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Ekwall, Karl
Publications (10 of 48) Show all publications
Kärblane, K., Gerassimenko, J., Nigul, L., Piirsoo, A., Smialowska, A., Vinkel, K., . . . Sarmiento, C. (2015). ABCE1 Is a Highly Conserved RNA Silencing Suppressor. PLoS ONE, 10(2), Article ID e0116702.
Open this publication in new window or tab >>ABCE1 Is a Highly Conserved RNA Silencing Suppressor
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2015 (English)In: PLoS ONE, ISSN 1932-6203, E-ISSN 1932-6203, Vol. 10, no 2, article id e0116702Article in journal (Refereed) Published
Abstract [en]

ATP-binding cassette sub-family E member 1 (ABCE1) is a highly conserved protein among eukaryotes and archaea. Recent studies have identified ABCE1 as a ribosome-recycling factor important for translation termination in mammalian cells, yeast and also archaea. Here we report another conserved function of ABCE1. We have previously described AtRLI2, the homolog of ABCE1 in the plant Arabidopsis thaliana, as an endogenous suppressor of RNA silencing. In this study we show that this function is conserved: human ABCE1 is able to suppress RNA silencing in Nicotiana benthamiana plants, in mammalian HEK293 cells and in the worm Caenorhabditis elegans. Using co-immunoprecipitation and mass spectrometry, we found a number of potential ABCE1-interacting proteins that might support its function as an endogenous suppressor of RNA interference. The interactor candidates are associated with epigenetic regulation, transcription, RNA processing and mRNA surveillance. In addition, one of the identified proteins is translin, which together with its binding partner TRAX supports RNA interference.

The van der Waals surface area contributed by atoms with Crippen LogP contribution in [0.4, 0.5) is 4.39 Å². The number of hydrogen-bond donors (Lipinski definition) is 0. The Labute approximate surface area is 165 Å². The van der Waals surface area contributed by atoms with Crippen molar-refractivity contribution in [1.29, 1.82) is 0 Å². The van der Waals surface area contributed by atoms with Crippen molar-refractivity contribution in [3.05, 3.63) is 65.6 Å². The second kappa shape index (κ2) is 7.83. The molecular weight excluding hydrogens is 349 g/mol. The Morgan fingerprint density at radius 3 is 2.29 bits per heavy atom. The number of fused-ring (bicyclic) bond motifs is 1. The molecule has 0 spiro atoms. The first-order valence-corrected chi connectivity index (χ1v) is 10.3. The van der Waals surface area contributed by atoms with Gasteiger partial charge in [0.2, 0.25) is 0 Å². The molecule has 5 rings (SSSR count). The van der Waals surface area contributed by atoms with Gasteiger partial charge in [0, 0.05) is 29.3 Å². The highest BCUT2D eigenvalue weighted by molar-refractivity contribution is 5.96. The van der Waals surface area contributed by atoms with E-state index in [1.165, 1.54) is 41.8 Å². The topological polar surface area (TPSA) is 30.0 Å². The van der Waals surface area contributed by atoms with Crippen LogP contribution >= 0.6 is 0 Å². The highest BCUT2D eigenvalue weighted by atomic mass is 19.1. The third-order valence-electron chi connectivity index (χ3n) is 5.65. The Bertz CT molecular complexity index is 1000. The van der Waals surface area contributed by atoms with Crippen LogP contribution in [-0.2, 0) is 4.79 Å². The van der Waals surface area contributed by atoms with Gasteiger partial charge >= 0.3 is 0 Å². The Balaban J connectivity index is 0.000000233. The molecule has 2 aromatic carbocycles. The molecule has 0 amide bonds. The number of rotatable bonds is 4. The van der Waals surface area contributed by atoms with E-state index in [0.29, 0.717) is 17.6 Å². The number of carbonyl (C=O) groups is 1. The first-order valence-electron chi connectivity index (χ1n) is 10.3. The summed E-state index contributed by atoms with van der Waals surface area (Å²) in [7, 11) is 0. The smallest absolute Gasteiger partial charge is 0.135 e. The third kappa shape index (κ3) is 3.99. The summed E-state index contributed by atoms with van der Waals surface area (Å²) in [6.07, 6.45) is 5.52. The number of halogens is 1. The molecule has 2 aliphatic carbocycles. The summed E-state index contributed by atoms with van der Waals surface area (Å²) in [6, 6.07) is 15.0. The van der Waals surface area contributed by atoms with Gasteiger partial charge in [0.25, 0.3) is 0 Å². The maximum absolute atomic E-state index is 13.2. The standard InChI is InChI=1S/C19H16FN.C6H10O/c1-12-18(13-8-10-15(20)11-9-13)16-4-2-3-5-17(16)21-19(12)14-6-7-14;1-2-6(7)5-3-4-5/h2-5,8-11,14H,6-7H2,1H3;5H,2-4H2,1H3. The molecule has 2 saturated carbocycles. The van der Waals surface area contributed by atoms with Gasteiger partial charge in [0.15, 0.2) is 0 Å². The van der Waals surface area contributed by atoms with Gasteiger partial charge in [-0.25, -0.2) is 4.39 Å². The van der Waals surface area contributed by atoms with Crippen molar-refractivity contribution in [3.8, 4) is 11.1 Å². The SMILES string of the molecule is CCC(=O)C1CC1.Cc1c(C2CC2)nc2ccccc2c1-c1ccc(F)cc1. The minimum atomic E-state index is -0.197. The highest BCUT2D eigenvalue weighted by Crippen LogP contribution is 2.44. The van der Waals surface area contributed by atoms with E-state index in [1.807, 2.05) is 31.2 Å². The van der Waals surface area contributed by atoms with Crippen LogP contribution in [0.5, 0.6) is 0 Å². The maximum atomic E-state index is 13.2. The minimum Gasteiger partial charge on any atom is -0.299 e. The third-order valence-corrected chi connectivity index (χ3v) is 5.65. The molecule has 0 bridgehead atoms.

National Category
Biological Sciences
Identifiers
urn:nbn:se:sh:diva-26400 (URN)10.1371/journal.pone.0116702 (DOI)000349444900060 ()25659154 (PubMedID)2-s2.0-84922720162 (Scopus ID)
Funder
The Foundation for Baltic and East European Studies, 300501